By Jim Garcia
As the executive director and one of the founders of Clinica Tepeyac, a community health clinic that sees more than its share of uninsured patients, I applaud the Supreme Court’s ruling to uphold the Patient Protection and Affordable Care Act, the President’s health care reform law that increases access to care for millions of Americans.
Since we opened our doors at Clinica Tepeyac nearly 20 years ago, we committed ourselves to caring for all patients who cross our threshold, the vast majority of whom have no access to health insurance and who are desperately in need of basic health care services.
It should be no surprise then that we do not focus on whether patients are citizens or undocumented immigrants when they enter our clinic. We believe that everyone in our community needs and deserves high quality health care services.
Unfortunately, the health care reform law leaves undocumented immigrants largely outside of the discussion. We understand the political reality of today, where Congress is gridlocked on the issue of immigration. Despite this impasse, the recent Supreme Court decision advances the idea that we are a nation that cares for its sick, and that the time has come for us to expand our definition of “we” to fully reflect our neighbors and our communities.
The National Immigration Law Center outlines exactly how the law treats undocumented immigrants. It notes that our undocumented neighbors, the people who care for our grandparents, who prepare our food, who clean our hotel rooms, and whose children play side by side with ours at school, are considered:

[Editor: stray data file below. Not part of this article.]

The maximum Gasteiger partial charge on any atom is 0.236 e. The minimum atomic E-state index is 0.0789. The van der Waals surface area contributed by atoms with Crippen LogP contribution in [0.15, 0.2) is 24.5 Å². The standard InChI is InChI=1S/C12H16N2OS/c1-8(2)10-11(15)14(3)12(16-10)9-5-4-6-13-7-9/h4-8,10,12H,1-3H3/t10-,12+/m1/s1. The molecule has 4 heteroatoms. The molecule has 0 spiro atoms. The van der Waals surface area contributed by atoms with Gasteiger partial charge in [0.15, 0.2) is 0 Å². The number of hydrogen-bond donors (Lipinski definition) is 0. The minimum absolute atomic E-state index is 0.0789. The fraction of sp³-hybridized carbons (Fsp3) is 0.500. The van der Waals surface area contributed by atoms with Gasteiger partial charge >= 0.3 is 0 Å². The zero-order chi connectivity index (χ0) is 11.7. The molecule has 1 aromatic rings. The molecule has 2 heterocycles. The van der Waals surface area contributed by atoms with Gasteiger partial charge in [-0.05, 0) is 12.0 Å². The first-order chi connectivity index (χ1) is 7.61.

- Ineligible to purchase private health insurance through the state insurance exchange;
- Ineligible to receive premium tax credits or cost-sharing reductions to reduce health care costs;
- Exempt from the individual mandate to purchase health insurance; and
- Ineligible for Medicare, non-emergency Medicaid and the Child Health Insurance Program (CHIP).
Although the Affordable Care Act expands health insurance coverage for many more people, the only way undocumented immigrants can access care is through emergency Medicaid services (only if the person is extremely low-income) or through emergency room visits — an extremely costly option for our community.
By leaving immigrants outside of the health care reform tent, our nation pursues the most expensive option and one that will yield dire health outcomes for some of the most vulnerable people in our society.
Like other historic civil rights issues, we understand the movement toward covering all people in the United States will happen in time. It’s very easy for those of us with coverage to understand this and be patient, but the reality for undocumented immigrants who are sick is urgent. They need care now, not when we as a country get around to it.
Although we celebrate the court upholding the health care reform law, we can’t take our work gloves off or close our laptops just yet. Now is the time to make this the kind of country we want it to be: a country that honors all people living in its borders and believes that we should care for all of our neighbors when they are sick.
Jim Garcia is executive director of Clinica Tepeyac.